Ferrari returns to Daytona with five cars, one in the GT-Le Mans (GTLM) class and four in the GT-Daytona (GTD). The 488 GTE and four 488 GT3s will be trying to beat the many other manufacturers at the legendary 24 Hours that opens the IMSA SportsCar championship season and, indeed, a full-on year of GT racing.
GTLM. One car will be competing in the GTLM class. The 488 GTE of Risi Competizione will be there with an entirely official crew of Toni Vilander and Davide Rigon, plus the FIA World Endurance Championship winners, James Calado and Alessandro Pier Guidi. Calado and Vilander came third last season, so now the goal is to win, even if the BoP once again penalises the Italian berlinetta on the straight, which at Daytona means much of the track given that the 31-degree parabolic curves are also driven at full throttle. Calado and Vilander’s best finish at Daytona is still the third place of 2017, while Rigon was sixth in 2016 with the 488 GTE of Risi Competizione, and Pier Guidi won the 2014 edition in the GTD class with Level 5 Motorsports, for the Prancing Horse’s most recent triumph on the legendary Florida track.
GTD. Four 488 GT3s will be involved in the GTD class. Expectations are high for the car of Scuderia Corsa that, without Christina Nielsen, will see Alessandro Balzan, the return of Jeff Segal and new entries Cooper MacNeil and Gunnar Jeannette. Segal was part of the team that won in 2014, while MacNeil was second in 2015. Fourth is the best result so far for both Balzan (for Ferrari in 2013) and Jeannette (2014). Giacomo Mattioli’s team is also fielding a second car, the no. 64 of Townsend Bell, Bill Sweedler, Sam Bird and Frankie Montecalvo. Bell won in 2014 with Sweedler while both Bird and Montecalvo recorded their best results in 2014, with respectively a sixth and a fourth place. The third 488 GT3 belongs to Spirit of Race and will be driven by Paul Dalla Lana, Mathias Lauda, Pedro Lamy and Daniel Serra, who more usually compete against Ferrari crews. Fourth place is the best result achieved so far by all four drivers. Dalla Lana, in his ninth outing, recorded it in 2016, just like his three co-drivers, although Lamy had previously been fourth also in 2009. The last of the Ferrari group is Risi Competizione’s second car, crewed by rookie Miguel Molina, official Ferrari driver, Matt Griffin, and Mexicans Santiago Creel, Martin Fuentes and Ricardo Perez de Lara, an old acquaintance of the Ferrari Challenge. Griffin was fourth in 2015, Fuentes sixth in 2014, Creel tenth in 2017 and Perez De Lara 17th in 2013.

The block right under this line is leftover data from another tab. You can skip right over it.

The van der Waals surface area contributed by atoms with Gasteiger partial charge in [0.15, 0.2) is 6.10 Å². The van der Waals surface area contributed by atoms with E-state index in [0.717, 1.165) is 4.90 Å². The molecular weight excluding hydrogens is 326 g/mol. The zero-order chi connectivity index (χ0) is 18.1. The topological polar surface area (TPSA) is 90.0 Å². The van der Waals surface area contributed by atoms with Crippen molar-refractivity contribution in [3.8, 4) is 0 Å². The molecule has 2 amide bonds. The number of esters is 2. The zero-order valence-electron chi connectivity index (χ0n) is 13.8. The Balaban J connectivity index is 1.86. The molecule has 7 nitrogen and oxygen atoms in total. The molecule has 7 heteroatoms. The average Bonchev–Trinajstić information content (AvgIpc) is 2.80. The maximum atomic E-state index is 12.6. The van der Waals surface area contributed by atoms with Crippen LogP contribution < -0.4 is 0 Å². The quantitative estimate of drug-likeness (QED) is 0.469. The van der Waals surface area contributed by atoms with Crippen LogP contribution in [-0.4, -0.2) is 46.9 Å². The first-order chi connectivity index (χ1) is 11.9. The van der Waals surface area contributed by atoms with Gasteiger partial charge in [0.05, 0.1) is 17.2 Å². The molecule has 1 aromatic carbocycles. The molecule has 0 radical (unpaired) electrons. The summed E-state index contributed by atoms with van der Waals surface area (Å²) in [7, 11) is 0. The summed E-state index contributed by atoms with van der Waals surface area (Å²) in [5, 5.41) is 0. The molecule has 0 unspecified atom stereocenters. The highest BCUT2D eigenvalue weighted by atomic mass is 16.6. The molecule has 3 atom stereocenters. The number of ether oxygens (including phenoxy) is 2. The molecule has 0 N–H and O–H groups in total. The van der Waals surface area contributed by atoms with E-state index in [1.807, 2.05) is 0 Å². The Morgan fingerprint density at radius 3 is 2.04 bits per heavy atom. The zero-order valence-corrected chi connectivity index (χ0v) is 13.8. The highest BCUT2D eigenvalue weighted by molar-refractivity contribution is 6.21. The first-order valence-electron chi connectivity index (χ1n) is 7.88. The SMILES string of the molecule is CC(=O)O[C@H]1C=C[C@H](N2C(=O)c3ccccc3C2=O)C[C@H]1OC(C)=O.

History. Ferrari has twice been overall winner of the 24 Hours. The first victory came in 1967 with the official 330 P3/4 of Lorenzo Bandini and Chris Amon, when there was the famous one-two-three finish and a Ferrari hat trick on the podium. Then in 1998 the 333 SP of Doran-Moretti Racing won with Arie Luyendyk, Didier Theys, Mauro Baldi and Gianpiero Moretti. There have also been eight class victories, most recently in 2014 in the GTD with Segal-Pier Guidi-Bell-Sweedler and Level 5 Motorsports. However, there were also another 11 wins not obtained in the 24 hours. The first came in 1959, in the USAC series, with Santiago Gonzalez and Skip Hudson in a 250 GT of the Hans Hirch team. We also shouldn’t forget the triumph in the 6 Hours of 1972 by the 312 PB of Scuderia Ferrari with Mario Andretti and Jacky Ickx.